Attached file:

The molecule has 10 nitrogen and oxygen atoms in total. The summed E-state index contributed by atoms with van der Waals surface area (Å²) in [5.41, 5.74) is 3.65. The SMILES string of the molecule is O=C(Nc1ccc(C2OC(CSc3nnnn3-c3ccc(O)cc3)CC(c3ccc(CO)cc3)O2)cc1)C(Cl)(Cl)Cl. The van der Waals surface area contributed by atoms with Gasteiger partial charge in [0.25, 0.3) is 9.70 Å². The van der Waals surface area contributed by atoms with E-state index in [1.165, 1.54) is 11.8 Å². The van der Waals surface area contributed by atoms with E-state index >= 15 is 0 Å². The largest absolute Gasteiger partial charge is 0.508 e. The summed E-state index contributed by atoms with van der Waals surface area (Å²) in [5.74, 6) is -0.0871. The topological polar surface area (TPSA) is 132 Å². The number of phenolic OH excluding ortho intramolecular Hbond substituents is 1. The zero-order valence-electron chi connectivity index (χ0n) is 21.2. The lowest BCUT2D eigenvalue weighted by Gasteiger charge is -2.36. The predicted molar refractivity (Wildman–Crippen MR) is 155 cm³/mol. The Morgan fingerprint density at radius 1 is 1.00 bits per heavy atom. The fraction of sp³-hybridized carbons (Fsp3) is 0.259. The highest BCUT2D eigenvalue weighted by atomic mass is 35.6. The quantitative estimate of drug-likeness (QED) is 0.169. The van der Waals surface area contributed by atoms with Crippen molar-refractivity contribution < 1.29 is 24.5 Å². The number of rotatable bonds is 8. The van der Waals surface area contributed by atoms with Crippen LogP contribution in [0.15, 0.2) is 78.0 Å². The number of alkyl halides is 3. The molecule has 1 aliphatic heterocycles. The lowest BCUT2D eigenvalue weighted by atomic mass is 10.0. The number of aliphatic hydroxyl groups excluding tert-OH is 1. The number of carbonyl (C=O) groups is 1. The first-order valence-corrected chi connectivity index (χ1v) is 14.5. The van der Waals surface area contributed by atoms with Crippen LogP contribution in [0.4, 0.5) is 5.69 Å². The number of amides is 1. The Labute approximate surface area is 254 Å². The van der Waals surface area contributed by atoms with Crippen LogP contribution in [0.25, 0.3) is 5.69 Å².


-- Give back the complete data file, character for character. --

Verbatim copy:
The molecule has 10 nitrogen and oxygen atoms in total. The summed E-state index contributed by atoms with van der Waals surface area (Å²) in [5.41, 5.74) is 3.65. The SMILES string of the molecule is O=C(Nc1ccc(C2OC(CSc3nnnn3-c3ccc(O)cc3)CC(c3ccc(CO)cc3)O2)cc1)C(Cl)(Cl)Cl. The van der Waals surface area contributed by atoms with Gasteiger partial charge in [0.25, 0.3) is 9.70 Å². The van der Waals surface area contributed by atoms with E-state index in [1.165, 1.54) is 11.8 Å². The van der Waals surface area contributed by atoms with E-state index >= 15 is 0 Å². The largest absolute Gasteiger partial charge is 0.508 e. The summed E-state index contributed by atoms with van der Waals surface area (Å²) in [5.74, 6) is -0.0871. The topological polar surface area (TPSA) is 132 Å². The number of phenolic OH excluding ortho intramolecular Hbond substituents is 1. The zero-order valence-electron chi connectivity index (χ0n) is 21.2. The lowest BCUT2D eigenvalue weighted by Gasteiger charge is -2.36. The predicted molar refractivity (Wildman–Crippen MR) is 155 cm³/mol. The Morgan fingerprint density at radius 1 is 1.00 bits per heavy atom. The fraction of sp³-hybridized carbons (Fsp3) is 0.259. The highest BCUT2D eigenvalue weighted by atomic mass is 35.6. The quantitative estimate of drug-likeness (QED) is 0.169. The van der Waals surface area contributed by atoms with Crippen molar-refractivity contribution < 1.29 is 24.5 Å². The number of rotatable bonds is 8. The van der Waals surface area contributed by atoms with Crippen LogP contribution in [0.15, 0.2) is 78.0 Å². The number of alkyl halides is 3. The molecule has 1 aliphatic heterocycles. The lowest BCUT2D eigenvalue weighted by atomic mass is 10.0. The number of aliphatic hydroxyl groups excluding tert-OH is 1. The number of carbonyl (C=O) groups is 1. The first-order valence-corrected chi connectivity index (χ1v) is 14.5. The van der Waals surface area contributed by atoms with Crippen LogP contribution in [0.4, 0.5) is 5.69 Å². The number of amides is 1. The Labute approximate surface area is 254 Å². The van der Waals surface area contributed by atoms with Crippen LogP contribution in [0.25, 0.3) is 5.69 Å².